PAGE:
Low climate-pressure? Climate-triggered institutional price pressure: Does it affect firms’ cost of equity? by George Skiadopoulos and Cheng Xue as of April 26th, 2024 (#30): “We find that institutional portfolio rebalancing triggered by firms’ climate change exposures, affects S&P 500 firms‘ cost of equity during 2005-2021 via the incurred climate change price pressure (CCPP). We estimate stock-level CCPP from physical and transition exposures in a demand-based asset pricing setting. … The average CCPP is sizable up to -8%. A one-standard-deviation decrease of CCPP increases firms‘ cost of equity by up to 6% of its average value, the effect being greater (smaller) from CCPP originating from opportunity and physical (regulatory) exposures. Banks and insurance companies contribute primarily to CCPP by on average underweighting stocks with high climate change exposures. Despite facing a higher cost of equity from more negative CCPP, firms do not reduce future climate change exposures and carbon emissions, except over periods of heightened media attention to climate change“ (abstract).

Other investment research (in: ESG deficits)

Financial knowhow? Financial Literacy and Financial Education: An Overview by Tim Kaiser and Annamaria Lusardi as of April 25th, 2024 (69): “This article provides a concise narrative overview of the rapidly growing empirical literature on financial literacy and financial education“ (abstract). My comment: I try to contribute to financial literacy and education with this free to use blog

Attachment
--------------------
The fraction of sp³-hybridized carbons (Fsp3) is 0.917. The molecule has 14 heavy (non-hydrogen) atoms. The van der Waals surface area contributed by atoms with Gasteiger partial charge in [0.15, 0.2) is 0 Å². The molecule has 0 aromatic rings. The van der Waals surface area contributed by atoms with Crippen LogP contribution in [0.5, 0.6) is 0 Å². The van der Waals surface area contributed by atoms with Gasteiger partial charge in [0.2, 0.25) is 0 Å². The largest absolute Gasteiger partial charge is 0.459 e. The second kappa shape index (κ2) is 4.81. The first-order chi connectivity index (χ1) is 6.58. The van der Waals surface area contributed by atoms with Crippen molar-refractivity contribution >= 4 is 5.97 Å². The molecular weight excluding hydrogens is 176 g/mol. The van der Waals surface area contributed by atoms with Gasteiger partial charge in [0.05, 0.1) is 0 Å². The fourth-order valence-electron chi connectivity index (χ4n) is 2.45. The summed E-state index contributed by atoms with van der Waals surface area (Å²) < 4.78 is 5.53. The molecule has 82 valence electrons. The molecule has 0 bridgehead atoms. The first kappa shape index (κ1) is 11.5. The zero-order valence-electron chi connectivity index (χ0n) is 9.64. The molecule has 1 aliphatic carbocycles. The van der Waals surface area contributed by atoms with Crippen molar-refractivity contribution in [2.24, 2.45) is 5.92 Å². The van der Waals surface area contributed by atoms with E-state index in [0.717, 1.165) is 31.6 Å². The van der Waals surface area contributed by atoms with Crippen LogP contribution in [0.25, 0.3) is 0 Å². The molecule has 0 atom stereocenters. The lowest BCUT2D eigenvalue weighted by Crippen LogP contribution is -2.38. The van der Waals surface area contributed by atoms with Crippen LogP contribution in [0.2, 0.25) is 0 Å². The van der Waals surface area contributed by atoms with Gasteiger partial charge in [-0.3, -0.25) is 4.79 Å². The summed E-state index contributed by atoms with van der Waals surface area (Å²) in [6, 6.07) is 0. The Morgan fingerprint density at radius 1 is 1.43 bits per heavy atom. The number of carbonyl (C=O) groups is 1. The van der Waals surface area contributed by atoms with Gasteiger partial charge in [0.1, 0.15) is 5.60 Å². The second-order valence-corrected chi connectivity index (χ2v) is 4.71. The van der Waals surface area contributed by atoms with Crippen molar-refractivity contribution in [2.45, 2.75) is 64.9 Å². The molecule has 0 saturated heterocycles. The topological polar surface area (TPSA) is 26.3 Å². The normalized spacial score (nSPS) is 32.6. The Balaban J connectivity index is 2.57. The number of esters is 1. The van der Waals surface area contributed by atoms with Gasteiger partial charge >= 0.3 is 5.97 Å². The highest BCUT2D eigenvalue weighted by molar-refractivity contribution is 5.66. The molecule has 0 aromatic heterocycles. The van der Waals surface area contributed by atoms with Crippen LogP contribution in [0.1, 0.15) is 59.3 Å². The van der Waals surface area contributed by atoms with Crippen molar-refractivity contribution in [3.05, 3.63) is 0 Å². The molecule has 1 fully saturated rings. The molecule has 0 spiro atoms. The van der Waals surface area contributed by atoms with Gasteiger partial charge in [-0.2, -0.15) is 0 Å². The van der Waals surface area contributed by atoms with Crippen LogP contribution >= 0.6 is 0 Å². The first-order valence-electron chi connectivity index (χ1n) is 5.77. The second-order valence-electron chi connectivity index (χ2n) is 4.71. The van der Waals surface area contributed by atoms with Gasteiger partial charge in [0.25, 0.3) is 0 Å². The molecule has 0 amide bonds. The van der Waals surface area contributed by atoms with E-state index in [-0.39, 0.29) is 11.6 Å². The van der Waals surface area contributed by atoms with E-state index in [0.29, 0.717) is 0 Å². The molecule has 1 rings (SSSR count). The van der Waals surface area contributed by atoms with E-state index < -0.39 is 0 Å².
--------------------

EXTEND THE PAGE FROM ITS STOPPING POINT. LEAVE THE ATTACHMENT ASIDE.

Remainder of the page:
Fund signals? When do Investors Care About Fund Performance? by Samia Badidi, Martijn Boons, and Rafael Zambrana as of April 11th, 2024 (#28): “We find that weekly flows strongly respond to daily performance, especially on days with unusually low market returns (bad days).. … we find that flows significantly respond to both poor and good performance on bad days. … we find that outperformance on bad days is persistent and contributes significantly to unconditional fund outperformance. In fact, we find that managers with the skill to outperform on the 5% of worst market return days in the previous year generate about as much unconditional future outperformance (relative to other active US equity mutual funds) as managers with the skill to outperform on the remaining 95% of days. Because we find little overlap between these two sets of managers, we conclude that outperformance on bad days requires specific bad day skill that is distinct from the one-dimensional notion of general skill often entertained in the literature. Indeed, we find no evidence to suggest that that there are many generally skilled fund managers that outperform on bad and other days alike. Finally, we find no evidence that fund managers learn from poor past performance on bad days“ (p. 36/37).